The Second Sunday of Easter
or Divine Mercy Sunday

April 8, 2018 Cycle B
by Rev. Jose Maria Cortes, F.S.C.B.

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In the name of the Father, the Son, and the Holy Spirit.  Amen.

“His mercy endures forever.”

We are celebrating the Sunday of Divine Mercy. Divine Mercy is the fruit of Jesus’ resurrection. In the Gospel, we heard that Jesus appeared to the apostles and entrusted to them his most precious gift: “[…] He breathed on them and said to them, ‘Receive the Holy Spirit. Whose sins you forgive are forgiven them, and whose sins you retained are retained’” (Jn 20:22).

I once heard a story that helps us understand what God’s mercy is. A long time ago, in Paris, a painter was painting in his studio in a typical Parisian mansard roof. He was a famous painter, world-renowned. Next to him was his son, who was four years old. The child was looking at his dad, amazed by all the things he was doing: the movements of the brushes, the different colors of paints on the palette, the smell and brightness of the paints—everything was extraordinary for him. That day, the painter was working on a very beautiful painting; the best work he had ever done. At a certain point, the telephone rings. There were no cell phones then. The painter had to go to another room to answer the call. The phone call was a long one. The boy has the canvas, the palette and the brushes before him. What does he do? The same as he saw his father doing… When the painter comes back, what does he see? His masterpiece destroyed! However, this painter was so brilliant that he could utilize his son’s strokes to make an even better work, his best painting. Many years later, the painter’s son goes with some friends to visit the National Gallery. When they arrive at his father’s painting, he says to his friends: “Look, I painted this picture!”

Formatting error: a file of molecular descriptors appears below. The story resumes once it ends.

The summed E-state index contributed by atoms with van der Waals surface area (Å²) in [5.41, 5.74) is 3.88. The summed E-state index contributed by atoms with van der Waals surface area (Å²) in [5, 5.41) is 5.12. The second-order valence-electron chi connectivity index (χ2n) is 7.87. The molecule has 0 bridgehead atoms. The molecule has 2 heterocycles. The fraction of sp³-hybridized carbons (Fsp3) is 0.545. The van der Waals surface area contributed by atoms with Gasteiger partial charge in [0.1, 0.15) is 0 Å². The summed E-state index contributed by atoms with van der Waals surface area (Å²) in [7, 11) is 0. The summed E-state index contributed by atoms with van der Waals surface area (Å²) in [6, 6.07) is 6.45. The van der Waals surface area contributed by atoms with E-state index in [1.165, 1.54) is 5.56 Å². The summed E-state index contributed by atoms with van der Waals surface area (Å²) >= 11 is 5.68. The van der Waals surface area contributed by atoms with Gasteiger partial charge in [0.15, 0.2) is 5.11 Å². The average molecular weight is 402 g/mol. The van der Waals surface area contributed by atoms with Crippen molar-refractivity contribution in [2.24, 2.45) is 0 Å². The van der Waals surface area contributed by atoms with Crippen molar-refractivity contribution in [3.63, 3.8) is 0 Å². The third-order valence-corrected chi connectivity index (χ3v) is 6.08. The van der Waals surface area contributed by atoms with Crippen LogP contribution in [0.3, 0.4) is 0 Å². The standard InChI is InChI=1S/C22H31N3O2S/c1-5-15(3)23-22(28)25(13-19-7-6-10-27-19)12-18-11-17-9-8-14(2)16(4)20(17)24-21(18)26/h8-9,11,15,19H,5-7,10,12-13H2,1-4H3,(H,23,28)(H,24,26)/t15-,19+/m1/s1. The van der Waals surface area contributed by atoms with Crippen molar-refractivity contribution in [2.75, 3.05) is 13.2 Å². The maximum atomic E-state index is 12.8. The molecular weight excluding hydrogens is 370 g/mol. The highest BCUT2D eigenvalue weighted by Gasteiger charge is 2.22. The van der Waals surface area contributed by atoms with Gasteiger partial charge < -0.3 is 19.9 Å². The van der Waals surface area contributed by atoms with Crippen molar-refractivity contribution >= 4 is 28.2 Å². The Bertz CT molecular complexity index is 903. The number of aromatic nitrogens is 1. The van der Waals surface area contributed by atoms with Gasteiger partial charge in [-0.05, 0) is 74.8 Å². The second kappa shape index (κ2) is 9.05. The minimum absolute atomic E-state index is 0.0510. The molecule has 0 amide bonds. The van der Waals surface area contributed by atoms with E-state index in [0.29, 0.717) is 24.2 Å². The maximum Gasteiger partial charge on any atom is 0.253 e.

The Blessed John Paul II wrote: “God can always draw good from evil […]. The Paschal Mystery confirms that good is ultimately victorious, that life conquers death and that love triumphs over hate.”

We can apply this truth to our personal lives and to the life of the world. In the second reading, Saint John says: “[…] for whoever is begotten by God conquers the world. And the victory that conquers the world is our faith” (1 Jn 5:4).Divine Mercy conquers the evil that we find in ourselves and around us.

Sometimes we can be overwhelmed by the power of evil. We can feel weak and unable to overcome what is bad in us. We can have the same experience as that of Saint Paul: “I do not understand my own actions. For I do not what I want, but I do the very thing I hate” (Rom 7:15). We can also be discouraged by what is happening in the world. We live in a time of confusion about the most basic things. Most people seem to live as if God did not exist. Immorality is considered normal. The Church and her message are not accepted.

Last week, I went on a retreat near Philadelphia with some other priests. When I was coming back, on the shoulder of the highway I saw a huge billboard with an image of Jesus of Divine Mercy, on which the following was written: “Jesus I trust in you.”

It is trust in Jesus that allows us to conquer all the evil in and around us. When we trust in him, evil is definitively conquered and transformed into good. If we really trust in him, we can experience the truth of the following statement by the Pope: “God can always draw good from evil.”

“Jesus, I trust in you.”  Amen.

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